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Thursday, February 22, 2024

B&M welcomes first customers as new Arnold store opens its doors

Arnold's brand new B&M store opened its doors on Front Street this morning (21).

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Beer fans are already counting down the days to this year's Paviors Beer Festival, which will take place in Arnold from March 1 to March 3.

Aldi to create 5,000 jobs as expansion plans steam ahead

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COST OF LIVING: Shoppers being ‘overcharged’ for branded goods, report reveals

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Some branded suppliers have “pushed up prices by more than their costs increased”, according to a inquiry by the competition watchdog.

The Competition and Markets Authority (CMA) has been examining 10 product categories in a bid to see if shoppers are being ripped off during the cost of living crisis.

In a statement, the CMA said: “The evidence the CMA had collected over the last two years shows around three-quarters of branded suppliers in products such as infant formula, baked beans, mayonnaise, and pet food have increased their unit profitability and, in doing so, have contributed to higher food price inflation.”

But the report later revealed that explain that these increases were likely to have backfired as shoppers had clearly switched to cheaper, supermarket own brand, alternatives in a bid to save cash.

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The CMA said it hoped the competition will help prices of branded goods come down.

But a number of major brands told the inquiry that when their costs started to fall they would offer promotions to customers, rather than cut the standard costs of their products.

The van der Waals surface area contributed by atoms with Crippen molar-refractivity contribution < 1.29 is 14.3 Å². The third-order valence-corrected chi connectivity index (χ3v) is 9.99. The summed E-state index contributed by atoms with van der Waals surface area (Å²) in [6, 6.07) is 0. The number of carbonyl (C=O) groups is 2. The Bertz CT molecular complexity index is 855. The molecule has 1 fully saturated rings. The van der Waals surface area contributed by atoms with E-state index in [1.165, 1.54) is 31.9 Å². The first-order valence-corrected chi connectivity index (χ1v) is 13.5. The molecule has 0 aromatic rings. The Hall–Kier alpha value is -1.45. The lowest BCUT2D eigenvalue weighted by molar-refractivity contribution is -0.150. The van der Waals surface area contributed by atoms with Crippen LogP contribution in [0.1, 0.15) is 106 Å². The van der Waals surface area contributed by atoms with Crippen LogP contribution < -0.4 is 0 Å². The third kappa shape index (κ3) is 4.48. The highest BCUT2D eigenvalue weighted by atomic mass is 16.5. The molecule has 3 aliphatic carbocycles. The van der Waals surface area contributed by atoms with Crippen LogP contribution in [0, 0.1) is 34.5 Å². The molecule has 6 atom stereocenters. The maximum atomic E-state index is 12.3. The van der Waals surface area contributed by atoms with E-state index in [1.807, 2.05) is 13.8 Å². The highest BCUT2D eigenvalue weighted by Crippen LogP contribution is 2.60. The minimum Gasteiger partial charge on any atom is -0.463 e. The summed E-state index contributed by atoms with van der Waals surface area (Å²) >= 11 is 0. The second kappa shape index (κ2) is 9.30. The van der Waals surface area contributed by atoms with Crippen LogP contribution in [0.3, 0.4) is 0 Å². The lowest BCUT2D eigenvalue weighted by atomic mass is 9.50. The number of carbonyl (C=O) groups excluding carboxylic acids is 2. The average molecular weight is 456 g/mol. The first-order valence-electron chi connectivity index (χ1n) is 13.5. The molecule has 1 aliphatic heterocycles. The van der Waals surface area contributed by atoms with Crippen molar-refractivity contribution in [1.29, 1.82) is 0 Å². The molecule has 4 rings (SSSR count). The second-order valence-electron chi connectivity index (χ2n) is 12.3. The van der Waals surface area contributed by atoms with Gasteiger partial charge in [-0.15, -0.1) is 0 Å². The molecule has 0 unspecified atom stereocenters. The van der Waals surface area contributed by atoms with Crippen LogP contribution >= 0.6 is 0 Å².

The CMA said that more research was now needed, including in the baby formula sphere.

They said an update on their work into formula prices ‘will be published in mid-2024’.

Sarah Cardell, Chief Executive of the CMA, said: “Food price inflation has put huge strain on household budgets, so it is vital competition issues aren’t adding to the problem.

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“While in most cases the leading brands have raised prices more than their own cost increases, own label products are generally providing cheaper alternatives.

“The picture is different when it comes to baby formula, with little evidence that people are switching to cheaper products and limited own label alternatives.

“We’re concerned that parents may not always have the right information to make informed choices and that suppliers may not have strong incentives to offer infant formula at competitive prices.

“We will investigate this further and consider whether changes to regulations are necessary to ensure parents can get the best deal possible.

The CMA also declared that it was going to review supermarket loyalty schemes in the next phase of its investigation.

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Cardell added: “We have also seen an increase in the use of loyalty scheme pricing by supermarkets, which means that price promotions are only available to people who sign up for loyalty cards. This raises a number of questions about the impact of loyalty scheme pricing on consumers and competition and the CMA will launch a review in January 2024.”

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